Hundreds of thousands turn out across UK for global climate strike
Hundreds of thousands of people led by school children have taken part in protests across the UK, calling for urgent action to tackle climate change.
Children and students walked out of lessons and lectures and were joined by parents, campaigners and workers as part of global climate strikes which look set to be the largest environmental protests in history.
Organisers claim that around 100,000 people have taken part in a rally in central London, with more than 20,000 thought to have marched in Edinburgh and 10,000 in Brighton as crowds flocked on to the streets around the UK.
In London, Labour leader Jeremy Corbyn told the youngsters in the crowd that “you and a whole generation have brought the issue centre stage and I am absolutely delighted about that”.
He criticised US President Donald Trump for his failure to act on climate change and had a message for Brazil’s President Jair Bolsonaro that he wanted to work with him to preserve and protect the Amazon rainforest.
One of the protesters, Jessica Ahmed, 16, from Barnet, north London, said: “School is important but so is my future,” and called on the Government to acknowledge the severity of the climate crisis.
“If politicians were taking the appropriate action we need and had been taking this action a long time ago when it was recognised the world was changing in a negative way, then I would not have to be skipping school.”
In Belfast, organisers put the turnout at between 3,000 and 4,000, with young people taking over the Corn Market area of the city centre and staging a “mass die-in”, before marching towards City Hall.
Thousands of protesters, including hundreds of children, many wearing school uniform, gathered in Birmingham’s Victoria Square before marching through nearby streets.
Some of Friday’s first protests were held in Australia, where an estimated 300,000 people gathered at more than 100 rallies calling for action to guard against climate change.
Demonstrations were also being held across parts of Asia, Africa and in European cities ahead of rallies in the US, as part of a movement inspired by teenage activist Greta Thunberg which has snowballed into mass protests around the world.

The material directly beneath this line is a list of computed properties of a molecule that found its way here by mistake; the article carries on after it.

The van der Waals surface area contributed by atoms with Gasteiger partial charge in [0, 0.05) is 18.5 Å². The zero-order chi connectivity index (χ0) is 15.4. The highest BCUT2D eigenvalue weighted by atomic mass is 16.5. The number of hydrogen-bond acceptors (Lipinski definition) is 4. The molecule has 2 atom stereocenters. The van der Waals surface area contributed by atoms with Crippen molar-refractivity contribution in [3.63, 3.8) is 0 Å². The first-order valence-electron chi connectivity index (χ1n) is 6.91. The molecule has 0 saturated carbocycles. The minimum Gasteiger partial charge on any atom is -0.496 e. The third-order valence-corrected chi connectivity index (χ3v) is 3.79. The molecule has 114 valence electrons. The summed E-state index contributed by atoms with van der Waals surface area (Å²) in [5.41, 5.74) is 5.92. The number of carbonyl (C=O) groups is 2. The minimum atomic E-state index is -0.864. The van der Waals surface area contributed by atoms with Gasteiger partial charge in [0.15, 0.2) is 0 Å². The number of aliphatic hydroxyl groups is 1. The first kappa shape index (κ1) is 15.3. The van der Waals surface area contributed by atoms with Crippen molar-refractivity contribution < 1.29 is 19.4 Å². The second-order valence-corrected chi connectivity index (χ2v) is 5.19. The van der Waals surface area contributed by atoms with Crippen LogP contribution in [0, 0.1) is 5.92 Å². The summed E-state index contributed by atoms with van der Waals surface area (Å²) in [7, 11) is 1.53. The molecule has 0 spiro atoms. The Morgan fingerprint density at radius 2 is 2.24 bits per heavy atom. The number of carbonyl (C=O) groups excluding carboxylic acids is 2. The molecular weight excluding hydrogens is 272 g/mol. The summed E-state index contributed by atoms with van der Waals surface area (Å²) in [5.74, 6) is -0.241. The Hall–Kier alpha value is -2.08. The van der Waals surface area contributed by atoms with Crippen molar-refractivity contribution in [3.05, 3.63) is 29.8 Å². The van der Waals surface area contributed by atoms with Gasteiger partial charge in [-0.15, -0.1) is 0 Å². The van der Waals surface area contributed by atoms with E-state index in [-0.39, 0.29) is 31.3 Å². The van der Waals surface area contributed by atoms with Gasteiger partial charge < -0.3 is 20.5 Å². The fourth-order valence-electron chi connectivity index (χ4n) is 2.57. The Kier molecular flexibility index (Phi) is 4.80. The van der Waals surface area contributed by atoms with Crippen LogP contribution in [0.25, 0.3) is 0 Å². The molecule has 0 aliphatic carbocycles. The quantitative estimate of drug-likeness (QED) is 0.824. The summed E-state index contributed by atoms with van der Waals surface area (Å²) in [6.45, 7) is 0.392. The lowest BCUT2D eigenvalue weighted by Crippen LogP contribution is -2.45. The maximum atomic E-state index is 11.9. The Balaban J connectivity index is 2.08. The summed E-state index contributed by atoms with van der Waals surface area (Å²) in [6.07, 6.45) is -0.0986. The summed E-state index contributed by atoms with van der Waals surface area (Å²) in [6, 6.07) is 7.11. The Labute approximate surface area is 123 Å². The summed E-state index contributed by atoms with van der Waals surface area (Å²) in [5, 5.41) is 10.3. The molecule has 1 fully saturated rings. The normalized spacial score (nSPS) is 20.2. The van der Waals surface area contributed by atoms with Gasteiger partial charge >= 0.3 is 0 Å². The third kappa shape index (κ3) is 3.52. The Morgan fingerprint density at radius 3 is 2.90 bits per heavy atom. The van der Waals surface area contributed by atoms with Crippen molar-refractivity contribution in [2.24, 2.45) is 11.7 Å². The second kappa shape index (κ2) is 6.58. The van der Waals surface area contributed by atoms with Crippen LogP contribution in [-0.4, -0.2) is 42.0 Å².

Some ministers and school leaders spoke out against pupils missing school to take part in the protests, but London Mayor Sadiq Khan, Green Party MP Caroline Lucas and Liberal Democrat leader Jo Swinson were among those backing the walkout for the Youth Strike 4 Climate campaign.
Some companies were actively helping staff take part by closing stores and offices, including Patagonia and Ben & Jerry’s, whose sign on its central London shop on Wardour Street read: “Gone striking. Because ya know, the planet.”
The Metropolitan Police said two adults had been arrested on The Strand in central London – where XR Universities, an Extinction Rebellion group, are holding a protest – in breach of an order dictating protesters must gather in a specific place in Westminster.
The protests come ahead of a climate summit at the UN next week convened by secretary-general Antonio Guterres to urge countries to up their climate efforts.
Much steeper measures are needed across the globe to prevent temperature rises of more than 1.5C (2.7F) or 2C (3.6F) to avoid the worst impacts of climate change.
As if to underline the urgency, as people took to the streets of the UK, the mercury climbed to well above what is normal for the time of year.
The UK Student Climate Network (UKSCN) said more than 200 events were taking place across the UK, with, for the first time, adults being encouraged to join the youngsters as they strike.
UKSCN wants politicians to bring in a Green New Deal to cut the UK’s emissions to zero and improve lives, changes to education to equip youngsters to deal with the climate crisis, and votes at 16 to give them a voice.
Among the many trade unions throwing their weight behind the strikes are the TUC Congress, the University and College Union and Unite, while environmental campaigners, aid agencies and faith groups joined the protests.